“People are feeling very lonely and isolated,” he said.

Transgender individuals struggle to find jobs, housing and proper medication and care. And gay men and lesbians are sometimes forced into heterosexual marriages and fear coming out to their families and co-workers.

Worrying about, “‘Will I be caught one day?’ causes a lot of stress for them,” Mr. Yediveren said.

And the threat of violence is real.

Some L.G.B.T.Q. people said they had been beaten by the security forces during protests or met with indifference from the police while being harassed on the street.

A survey last year by ILGA-Europe, a rights organization, ranked Turkey second-to-last out of 49 European countries on L.G.B.T.Q. rights. Another group, Transgender Europe, said that 62 transgender people had been killed in Turkey between 2008 and 2022.

Many L.G.B.T.Q. people fear that the demonization during the campaign will make that threat more acute.

A queer university student from Turkey’s Kurdish minority, who grew up in a smaller city with no significant L.G.B.T.Q. presence, said she feared that bad days were ahead.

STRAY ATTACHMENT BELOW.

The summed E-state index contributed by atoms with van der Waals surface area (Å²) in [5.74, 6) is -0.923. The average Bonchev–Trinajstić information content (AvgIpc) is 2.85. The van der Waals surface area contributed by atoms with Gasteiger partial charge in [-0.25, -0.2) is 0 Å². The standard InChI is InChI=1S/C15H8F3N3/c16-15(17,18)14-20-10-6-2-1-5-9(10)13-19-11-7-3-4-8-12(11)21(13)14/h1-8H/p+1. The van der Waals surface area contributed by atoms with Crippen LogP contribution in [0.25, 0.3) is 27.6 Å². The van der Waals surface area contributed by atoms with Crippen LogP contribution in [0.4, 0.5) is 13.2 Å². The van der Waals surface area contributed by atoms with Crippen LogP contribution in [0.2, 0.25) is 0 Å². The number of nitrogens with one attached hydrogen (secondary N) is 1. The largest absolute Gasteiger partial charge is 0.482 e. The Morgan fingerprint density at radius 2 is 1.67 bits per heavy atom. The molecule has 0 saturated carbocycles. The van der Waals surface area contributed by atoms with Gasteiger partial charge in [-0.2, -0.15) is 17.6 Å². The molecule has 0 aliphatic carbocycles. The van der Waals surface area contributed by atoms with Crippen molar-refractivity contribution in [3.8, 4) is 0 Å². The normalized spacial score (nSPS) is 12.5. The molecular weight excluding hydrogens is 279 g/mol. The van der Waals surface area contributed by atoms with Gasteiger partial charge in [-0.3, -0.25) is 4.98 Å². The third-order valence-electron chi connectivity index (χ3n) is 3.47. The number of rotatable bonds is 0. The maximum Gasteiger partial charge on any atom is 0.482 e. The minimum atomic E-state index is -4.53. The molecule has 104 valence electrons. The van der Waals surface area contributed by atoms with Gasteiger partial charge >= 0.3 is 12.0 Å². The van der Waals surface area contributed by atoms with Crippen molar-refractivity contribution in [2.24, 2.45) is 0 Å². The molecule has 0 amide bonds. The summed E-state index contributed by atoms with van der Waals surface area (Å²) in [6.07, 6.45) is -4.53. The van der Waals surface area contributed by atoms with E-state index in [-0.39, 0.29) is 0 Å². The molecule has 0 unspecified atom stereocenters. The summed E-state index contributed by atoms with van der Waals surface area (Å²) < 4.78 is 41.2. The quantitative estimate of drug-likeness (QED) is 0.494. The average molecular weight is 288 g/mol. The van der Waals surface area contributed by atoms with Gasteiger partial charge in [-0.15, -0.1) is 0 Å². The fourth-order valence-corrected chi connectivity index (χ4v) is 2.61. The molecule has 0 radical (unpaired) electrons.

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People spraying painting prints on a building wall.
Members of a Pride week organizing committee spraying graffiti in Istanbul.
Berat, an openly gay architecture student, works as a hairdresser in Istanbul.

People who would not normally commit violence might feel empowered to do so because the government had spread hatred for people like her, she said, claiming they were sick, dangerous or a threat to the family. She spoke on condition of anonymity for fear of being attacked.

Despite the increased danger, many L.G.B.T.Q. people vowed to keep fighting for their rights and maintaining their visibility in society. To deal with the fear of random attacks, they plan to look out for each other more to ensure they are safe.

In Istanbul, a 25-year-old drag performer who goes by the stage name Florence Konstantina Delight and uses gender-neutral pronouns called the new attention unsettling.